Rivera touts bill allowing students to stay in US
Updated On: Mar 11 2012 09:45:45 AM EDT
North Miami Senior High School valedictorian Daniela Pelaez is back in South Florida after taking her fight to stop her deportation to the nation's capital.
Pelaez, 18, was given a reprieve and won't face deportation for another two years, but with the help of U.S. Rep. David Rivera, R-Miami, she is hoping to make her stay, and those of other children of illegal immigrants, permanent.
"What Daniela has demonstrated these last few days in Washington is that in America, one individual can make a difference," Rivera said.
Twenty-five hundred students, faculty members and staff members at North Miami High School protested in support of Pelaez last week. In Washington, senators and U.S. representatives listened to her plea and pledged support.
"I'm more determined, more than ever, to help millions of kids, because I never want anybody to be in the same position that I am in," Pelaez said.
Pelaez and her older sister, Dayana Pelaez, have been given two years to obtain legal residency. They were born in Colombia and brought to the U.S. as small children.
To help the Pelaez sisters and others, Rivera will sponsor the Studying Towards Adjusted Residency Status Act. It would let illegal immigrants age 18 years and 6 months and younger who arrived in the U.S. before age 16 to legally remain in the U.S. if they earn a four-year college degree.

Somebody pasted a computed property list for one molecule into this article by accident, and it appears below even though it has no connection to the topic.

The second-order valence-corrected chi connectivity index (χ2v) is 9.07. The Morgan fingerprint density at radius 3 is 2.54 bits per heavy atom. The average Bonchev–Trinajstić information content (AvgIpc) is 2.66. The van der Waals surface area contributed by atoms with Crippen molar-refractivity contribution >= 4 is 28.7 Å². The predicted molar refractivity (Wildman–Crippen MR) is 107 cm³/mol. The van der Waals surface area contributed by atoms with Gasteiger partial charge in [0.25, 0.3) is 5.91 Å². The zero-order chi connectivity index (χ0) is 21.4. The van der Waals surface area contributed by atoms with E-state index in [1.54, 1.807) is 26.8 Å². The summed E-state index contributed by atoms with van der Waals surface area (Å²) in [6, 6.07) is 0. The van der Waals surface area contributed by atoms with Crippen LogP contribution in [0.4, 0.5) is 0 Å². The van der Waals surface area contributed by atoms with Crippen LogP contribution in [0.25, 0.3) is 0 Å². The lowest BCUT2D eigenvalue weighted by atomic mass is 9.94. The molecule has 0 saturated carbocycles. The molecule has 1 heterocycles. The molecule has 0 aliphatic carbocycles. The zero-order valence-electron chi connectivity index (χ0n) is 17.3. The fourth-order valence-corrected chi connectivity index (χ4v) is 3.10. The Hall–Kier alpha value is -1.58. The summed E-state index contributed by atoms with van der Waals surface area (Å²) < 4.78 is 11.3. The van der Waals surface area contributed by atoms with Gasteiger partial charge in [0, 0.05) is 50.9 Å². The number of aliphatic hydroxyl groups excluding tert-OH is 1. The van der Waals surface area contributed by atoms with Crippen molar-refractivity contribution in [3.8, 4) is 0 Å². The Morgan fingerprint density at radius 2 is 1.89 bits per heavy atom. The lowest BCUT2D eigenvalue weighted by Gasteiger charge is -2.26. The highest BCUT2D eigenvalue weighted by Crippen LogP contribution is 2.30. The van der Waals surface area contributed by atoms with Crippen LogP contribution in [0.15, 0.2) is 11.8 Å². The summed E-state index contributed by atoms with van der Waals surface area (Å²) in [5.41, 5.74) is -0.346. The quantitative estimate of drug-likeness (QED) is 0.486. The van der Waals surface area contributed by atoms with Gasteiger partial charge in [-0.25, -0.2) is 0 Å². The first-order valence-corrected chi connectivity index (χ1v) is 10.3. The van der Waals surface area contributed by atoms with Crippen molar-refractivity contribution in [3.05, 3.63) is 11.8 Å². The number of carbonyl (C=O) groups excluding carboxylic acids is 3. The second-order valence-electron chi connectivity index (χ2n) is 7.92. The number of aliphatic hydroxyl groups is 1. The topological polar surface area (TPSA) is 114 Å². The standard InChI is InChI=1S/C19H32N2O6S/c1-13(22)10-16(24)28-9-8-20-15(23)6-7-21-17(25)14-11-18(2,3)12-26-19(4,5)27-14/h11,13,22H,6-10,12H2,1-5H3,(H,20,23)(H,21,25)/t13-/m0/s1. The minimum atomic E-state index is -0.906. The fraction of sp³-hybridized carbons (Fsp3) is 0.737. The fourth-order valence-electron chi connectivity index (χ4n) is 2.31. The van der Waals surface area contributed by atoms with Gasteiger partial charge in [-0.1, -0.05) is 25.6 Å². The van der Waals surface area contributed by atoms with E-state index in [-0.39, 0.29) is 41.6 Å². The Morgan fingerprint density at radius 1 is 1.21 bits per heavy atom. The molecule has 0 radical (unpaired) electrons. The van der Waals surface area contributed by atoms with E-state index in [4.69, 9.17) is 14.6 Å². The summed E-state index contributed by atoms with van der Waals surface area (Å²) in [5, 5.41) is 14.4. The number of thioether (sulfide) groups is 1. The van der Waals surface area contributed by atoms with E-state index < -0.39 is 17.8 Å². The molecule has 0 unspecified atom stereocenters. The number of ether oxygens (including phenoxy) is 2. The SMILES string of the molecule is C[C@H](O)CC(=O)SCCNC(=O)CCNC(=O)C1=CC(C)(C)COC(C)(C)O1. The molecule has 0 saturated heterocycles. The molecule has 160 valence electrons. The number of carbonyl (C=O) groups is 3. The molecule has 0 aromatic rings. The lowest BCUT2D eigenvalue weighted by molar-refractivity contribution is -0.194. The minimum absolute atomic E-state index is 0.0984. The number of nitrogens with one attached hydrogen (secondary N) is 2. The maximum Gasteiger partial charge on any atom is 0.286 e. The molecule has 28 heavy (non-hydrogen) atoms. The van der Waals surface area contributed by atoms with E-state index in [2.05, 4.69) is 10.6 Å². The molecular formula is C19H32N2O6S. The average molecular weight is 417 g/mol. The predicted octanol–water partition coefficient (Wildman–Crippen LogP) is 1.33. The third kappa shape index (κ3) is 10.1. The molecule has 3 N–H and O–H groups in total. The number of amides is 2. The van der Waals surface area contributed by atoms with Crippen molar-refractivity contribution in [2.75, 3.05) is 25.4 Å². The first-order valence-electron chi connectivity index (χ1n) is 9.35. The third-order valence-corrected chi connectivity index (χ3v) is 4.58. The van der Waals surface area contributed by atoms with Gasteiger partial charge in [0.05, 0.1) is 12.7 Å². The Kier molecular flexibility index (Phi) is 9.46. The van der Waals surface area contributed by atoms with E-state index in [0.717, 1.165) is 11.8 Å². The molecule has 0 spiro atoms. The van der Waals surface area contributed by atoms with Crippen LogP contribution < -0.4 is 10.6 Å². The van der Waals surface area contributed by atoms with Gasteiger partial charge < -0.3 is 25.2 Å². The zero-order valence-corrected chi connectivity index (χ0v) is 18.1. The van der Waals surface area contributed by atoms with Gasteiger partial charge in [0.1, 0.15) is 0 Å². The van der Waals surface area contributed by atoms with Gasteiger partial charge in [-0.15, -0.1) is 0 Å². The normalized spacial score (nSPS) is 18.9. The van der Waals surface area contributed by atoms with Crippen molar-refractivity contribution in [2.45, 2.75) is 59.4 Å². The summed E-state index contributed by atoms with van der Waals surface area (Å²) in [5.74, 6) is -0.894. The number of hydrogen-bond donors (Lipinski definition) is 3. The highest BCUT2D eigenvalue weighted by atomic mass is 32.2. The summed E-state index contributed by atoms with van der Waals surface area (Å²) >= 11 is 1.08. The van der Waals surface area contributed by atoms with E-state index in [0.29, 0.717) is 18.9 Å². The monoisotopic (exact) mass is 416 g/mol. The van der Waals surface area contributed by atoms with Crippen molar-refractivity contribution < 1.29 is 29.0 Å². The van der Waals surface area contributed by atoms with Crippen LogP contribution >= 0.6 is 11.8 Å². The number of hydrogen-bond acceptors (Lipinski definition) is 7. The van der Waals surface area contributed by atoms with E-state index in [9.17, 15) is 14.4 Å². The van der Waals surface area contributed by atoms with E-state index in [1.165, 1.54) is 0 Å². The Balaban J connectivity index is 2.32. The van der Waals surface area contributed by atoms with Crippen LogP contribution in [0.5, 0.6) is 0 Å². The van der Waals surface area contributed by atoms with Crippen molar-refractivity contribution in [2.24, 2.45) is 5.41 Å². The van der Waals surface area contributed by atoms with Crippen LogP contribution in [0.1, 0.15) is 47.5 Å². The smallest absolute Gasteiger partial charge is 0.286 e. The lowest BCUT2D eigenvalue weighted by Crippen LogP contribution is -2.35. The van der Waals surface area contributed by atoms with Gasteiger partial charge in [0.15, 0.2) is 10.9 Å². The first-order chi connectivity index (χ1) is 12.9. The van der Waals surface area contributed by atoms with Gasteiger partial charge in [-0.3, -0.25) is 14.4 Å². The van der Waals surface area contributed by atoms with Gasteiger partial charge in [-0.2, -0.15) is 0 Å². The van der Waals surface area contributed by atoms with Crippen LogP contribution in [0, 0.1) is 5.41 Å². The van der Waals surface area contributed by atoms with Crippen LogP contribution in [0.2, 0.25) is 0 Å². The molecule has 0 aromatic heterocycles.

"We are going to keep fighting on her case, particularly from the legality view, and we're going to file the appeal, but we are very hopeful that if this bill passes, she will be included in that bill, so it's very exciting," said attorney Nera Shefer.
"I cannot imagine that anybody in America would be against a cause or a case like Daniela's and others. Individuals who have graduated from high school, have been accepted into a college or a university, they should have a chance to study and to graduate from that college or university and to be productive citizens here in America," Rivera said.
It is highly unlikely that a freshman congressman can get a bill passed that is a cousin to the Dream Act, which has not passed, either. But, Daniela Pelaez has reignited the debate.
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